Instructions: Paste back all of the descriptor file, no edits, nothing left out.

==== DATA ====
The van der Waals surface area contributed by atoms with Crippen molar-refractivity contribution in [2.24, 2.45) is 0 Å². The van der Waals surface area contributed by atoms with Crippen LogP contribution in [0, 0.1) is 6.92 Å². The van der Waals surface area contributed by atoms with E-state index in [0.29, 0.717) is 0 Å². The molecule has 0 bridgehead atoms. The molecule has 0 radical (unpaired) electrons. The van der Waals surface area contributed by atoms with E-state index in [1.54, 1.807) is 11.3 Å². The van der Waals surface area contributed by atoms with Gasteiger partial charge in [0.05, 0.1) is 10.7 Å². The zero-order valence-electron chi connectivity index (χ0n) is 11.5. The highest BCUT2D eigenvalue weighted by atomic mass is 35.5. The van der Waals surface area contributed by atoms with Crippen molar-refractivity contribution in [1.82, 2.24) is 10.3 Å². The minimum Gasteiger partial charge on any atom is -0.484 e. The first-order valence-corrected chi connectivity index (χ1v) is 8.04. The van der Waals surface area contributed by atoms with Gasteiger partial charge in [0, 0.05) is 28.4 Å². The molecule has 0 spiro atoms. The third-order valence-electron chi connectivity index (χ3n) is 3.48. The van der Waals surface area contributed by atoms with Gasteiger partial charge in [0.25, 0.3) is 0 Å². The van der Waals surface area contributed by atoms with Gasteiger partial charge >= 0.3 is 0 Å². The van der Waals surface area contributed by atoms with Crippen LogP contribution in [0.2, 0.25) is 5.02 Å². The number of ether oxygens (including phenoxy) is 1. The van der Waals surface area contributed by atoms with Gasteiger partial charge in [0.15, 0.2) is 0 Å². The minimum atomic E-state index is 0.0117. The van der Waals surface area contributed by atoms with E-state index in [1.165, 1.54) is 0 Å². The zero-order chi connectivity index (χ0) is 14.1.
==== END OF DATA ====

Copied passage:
The van der Waals surface area contributed by atoms with Crippen molar-refractivity contribution in [2.24, 2.45) is 0 Å². The van der Waals surface area contributed by atoms with Crippen LogP contribution in [0, 0.1) is 6.92 Å². The van der Waals surface area contributed by atoms with E-state index in [0.29, 0.717) is 0 Å². The molecule has 0 bridgehead atoms. The molecule has 0 radical (unpaired) electrons. The van der Waals surface area contributed by atoms with E-state index in [1.54, 1.807) is 11.3 Å². The van der Waals surface area contributed by atoms with Gasteiger partial charge in [0.05, 0.1) is 10.7 Å². The zero-order valence-electron chi connectivity index (χ0n) is 11.5. The highest BCUT2D eigenvalue weighted by atomic mass is 35.5. The van der Waals surface area contributed by atoms with Crippen molar-refractivity contribution in [1.82, 2.24) is 10.3 Å². The minimum Gasteiger partial charge on any atom is -0.484 e. The first-order valence-corrected chi connectivity index (χ1v) is 8.04. The van der Waals surface area contributed by atoms with Gasteiger partial charge in [0, 0.05) is 28.4 Å². The molecule has 0 spiro atoms. The third-order valence-electron chi connectivity index (χ3n) is 3.48. The van der Waals surface area contributed by atoms with Gasteiger partial charge in [0.25, 0.3) is 0 Å². The van der Waals surface area contributed by atoms with Gasteiger partial charge >= 0.3 is 0 Å². The van der Waals surface area contributed by atoms with Crippen LogP contribution in [0.2, 0.25) is 5.02 Å². The number of ether oxygens (including phenoxy) is 1. The van der Waals surface area contributed by atoms with Gasteiger partial charge in [0.15, 0.2) is 0 Å². The minimum atomic E-state index is 0.0117. The van der Waals surface area contributed by atoms with E-state index in [1.165, 1.54) is 0 Å². The zero-order chi connectivity index (χ0) is 14.1.